The company’s CEO said he is witnessing many on-demand companies slowly but surely go out of business, and is more convinced than ever that offering that extra little bit of knowledge to customers is what will inspire them to spend more time with Thirstie, and return to the app on a regular basis.
Catherine Porter, the company’s SVP of strategy and business development, recently caught up with Street Fight with a sneak peek of what’s on the menu for OpenTable this year, and how simplifying the reservation process is bringing more patrons to local businesses.
Yes, we still shop at local stores, but the Walmart in the nearby shopping plaza isn’t the only competitor the local store needs to keep an eye on. Increasingly, it’s a host of online vendors and the growing crop of on-demand startups that have become an indelible feature of the local business landscape — both enablers and usurpers of their merchant partners.
With a high percentage of retail consumer spending occurring in the last six weeks of the year, the fourth quarter is a good time to take the temperature of business owners. Recent surveys from Thumbtack and Yelp indicate an overall positive outlook heading into 2016.
Pop-up shops are becoming of a fixture of the omnichannel retail landscape — and not just during the holiday season. Storefront is a three-year-old startup that connects anyone who wants to sell and promote their wares with landlords who have retail spaces they want to rent — a “marketplace for renting short-term retail space,” as co-founder and CEO Erik Eliason described it. The model is proving successful in syncing both large retailers and local artisan/makers with physical spaces that would otherwise lie dormant.
During the holiday season, we focus so much attention on when people buy, how much they spend, and whether it got there on time that we tend to overlook what happens once gifts are purchased. An equal test for retailers — both online and brick-and-click — will be making returns as easy as the purchase itself.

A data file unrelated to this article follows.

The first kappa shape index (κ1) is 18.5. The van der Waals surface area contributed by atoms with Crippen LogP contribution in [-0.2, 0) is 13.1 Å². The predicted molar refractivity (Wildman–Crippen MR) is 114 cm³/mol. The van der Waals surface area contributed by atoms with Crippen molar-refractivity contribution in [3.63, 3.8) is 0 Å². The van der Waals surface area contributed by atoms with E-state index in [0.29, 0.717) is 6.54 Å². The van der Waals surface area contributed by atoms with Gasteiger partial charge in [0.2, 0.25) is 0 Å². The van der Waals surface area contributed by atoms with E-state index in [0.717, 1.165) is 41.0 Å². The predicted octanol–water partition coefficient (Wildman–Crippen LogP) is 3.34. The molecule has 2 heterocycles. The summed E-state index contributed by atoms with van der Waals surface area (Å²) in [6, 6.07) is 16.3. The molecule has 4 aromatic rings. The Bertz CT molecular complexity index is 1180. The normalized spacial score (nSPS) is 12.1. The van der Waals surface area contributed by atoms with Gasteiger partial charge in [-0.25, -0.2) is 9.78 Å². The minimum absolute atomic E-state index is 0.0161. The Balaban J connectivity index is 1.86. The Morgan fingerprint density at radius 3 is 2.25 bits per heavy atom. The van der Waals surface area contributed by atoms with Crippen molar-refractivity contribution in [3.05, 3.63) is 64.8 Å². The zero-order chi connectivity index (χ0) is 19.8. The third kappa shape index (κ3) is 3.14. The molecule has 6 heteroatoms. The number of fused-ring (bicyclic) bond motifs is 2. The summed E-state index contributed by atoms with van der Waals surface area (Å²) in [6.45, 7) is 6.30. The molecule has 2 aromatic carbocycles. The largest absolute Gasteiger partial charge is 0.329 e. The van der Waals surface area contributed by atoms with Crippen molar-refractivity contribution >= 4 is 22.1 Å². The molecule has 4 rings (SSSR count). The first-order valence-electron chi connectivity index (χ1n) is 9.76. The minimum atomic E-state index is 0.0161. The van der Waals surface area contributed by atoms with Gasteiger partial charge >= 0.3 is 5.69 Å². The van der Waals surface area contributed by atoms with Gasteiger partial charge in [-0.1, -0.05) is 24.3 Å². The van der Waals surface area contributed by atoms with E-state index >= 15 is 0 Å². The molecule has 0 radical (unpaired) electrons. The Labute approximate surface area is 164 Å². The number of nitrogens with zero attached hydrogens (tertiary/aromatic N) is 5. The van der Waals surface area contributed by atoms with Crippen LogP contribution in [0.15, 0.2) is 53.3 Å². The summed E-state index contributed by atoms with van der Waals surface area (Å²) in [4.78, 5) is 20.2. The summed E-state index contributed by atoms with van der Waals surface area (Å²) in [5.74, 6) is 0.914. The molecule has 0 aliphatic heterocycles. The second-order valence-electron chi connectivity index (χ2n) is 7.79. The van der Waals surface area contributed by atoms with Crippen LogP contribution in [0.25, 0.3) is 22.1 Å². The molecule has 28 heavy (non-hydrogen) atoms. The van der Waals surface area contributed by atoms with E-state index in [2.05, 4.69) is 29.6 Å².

Consumers are expected to spend $630.5 billion this holiday shopping season. Local merchants are fighting tooth and nail to take back a larger share of that revenue from their ecommerce competitors. Here’s what industry leaders said about the types of incentives that work best for encouraging shoppers to make holiday purchases at local retail businesses instead of big-box stores or ecommerce sites.
The mostly unreported story of Black Friday weekend is that much of the ecommerce growth came from “bricks-and-clicks” retailers, not pure-play e-tailers. The reason: Physical stores offer a critical customer experience and serve as a “brand anchor,” both of which support ecommerce for traditional retailers. Stores drive online sales because they instill a sense of confidence and trust in the consumer.
Cyber Monday was one for the record books. U.S. shoppers spent nearly $3 billion through digital channels, making it the single largest online sales day in history, according to Adobe, and continuing a string of firsts this holiday season. Mobile continued to display strong momentum from the holiday weekend in driving website traffic and sales.
If U.S. consumers proved reluctant to spend their Thanksgiving holiday in stores, they demonstrated few qualms about shopping online. Digital commerce was up significantly from 2014 levels. The momentum continued into Black Friday, which also saw brick-and-mortar spending reach its highest totals since 2012. The biggest winner over the holiday weekend was mobile: Its share of website traffic and online sales reached record highs.